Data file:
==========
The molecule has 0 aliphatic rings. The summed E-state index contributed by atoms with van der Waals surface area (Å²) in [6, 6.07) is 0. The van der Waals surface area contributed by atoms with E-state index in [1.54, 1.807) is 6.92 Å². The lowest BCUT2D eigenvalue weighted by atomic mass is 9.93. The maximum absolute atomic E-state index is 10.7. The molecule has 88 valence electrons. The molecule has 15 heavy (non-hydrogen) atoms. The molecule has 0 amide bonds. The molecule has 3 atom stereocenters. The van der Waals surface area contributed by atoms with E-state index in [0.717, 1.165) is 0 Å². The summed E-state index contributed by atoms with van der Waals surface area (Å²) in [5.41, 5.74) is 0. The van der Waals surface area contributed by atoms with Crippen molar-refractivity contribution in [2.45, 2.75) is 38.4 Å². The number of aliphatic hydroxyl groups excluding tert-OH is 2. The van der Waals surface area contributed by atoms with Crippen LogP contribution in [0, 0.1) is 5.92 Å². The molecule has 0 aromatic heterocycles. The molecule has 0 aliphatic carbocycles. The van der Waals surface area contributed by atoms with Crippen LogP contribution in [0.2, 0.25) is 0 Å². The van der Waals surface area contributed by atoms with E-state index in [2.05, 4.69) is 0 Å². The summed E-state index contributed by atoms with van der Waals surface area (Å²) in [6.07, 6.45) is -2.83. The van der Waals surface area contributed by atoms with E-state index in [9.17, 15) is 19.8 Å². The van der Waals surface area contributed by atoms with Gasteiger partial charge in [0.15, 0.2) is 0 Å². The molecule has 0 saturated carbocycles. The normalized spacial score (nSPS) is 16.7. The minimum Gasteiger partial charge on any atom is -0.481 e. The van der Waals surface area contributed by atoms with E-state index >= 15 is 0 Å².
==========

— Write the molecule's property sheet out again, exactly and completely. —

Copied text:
The molecule has 0 aliphatic rings. The summed E-state index contributed by atoms with van der Waals surface area (Å²) in [6, 6.07) is 0. The van der Waals surface area contributed by atoms with E-state index in [1.54, 1.807) is 6.92 Å². The lowest BCUT2D eigenvalue weighted by atomic mass is 9.93. The maximum absolute atomic E-state index is 10.7. The molecule has 88 valence electrons. The molecule has 15 heavy (non-hydrogen) atoms. The molecule has 0 amide bonds. The molecule has 3 atom stereocenters. The van der Waals surface area contributed by atoms with E-state index in [0.717, 1.165) is 0 Å². The summed E-state index contributed by atoms with van der Waals surface area (Å²) in [5.41, 5.74) is 0. The van der Waals surface area contributed by atoms with Crippen molar-refractivity contribution in [2.45, 2.75) is 38.4 Å². The number of aliphatic hydroxyl groups excluding tert-OH is 2. The van der Waals surface area contributed by atoms with Crippen LogP contribution in [0, 0.1) is 5.92 Å². The molecule has 0 aromatic heterocycles. The molecule has 0 aliphatic carbocycles. The van der Waals surface area contributed by atoms with Crippen LogP contribution in [0.2, 0.25) is 0 Å². The van der Waals surface area contributed by atoms with E-state index in [2.05, 4.69) is 0 Å². The summed E-state index contributed by atoms with van der Waals surface area (Å²) in [6.07, 6.45) is -2.83. The van der Waals surface area contributed by atoms with E-state index in [9.17, 15) is 19.8 Å². The van der Waals surface area contributed by atoms with Gasteiger partial charge in [0.15, 0.2) is 0 Å². The molecule has 0 saturated carbocycles. The normalized spacial score (nSPS) is 16.7. The minimum Gasteiger partial charge on any atom is -0.481 e. The van der Waals surface area contributed by atoms with E-state index >= 15 is 0 Å².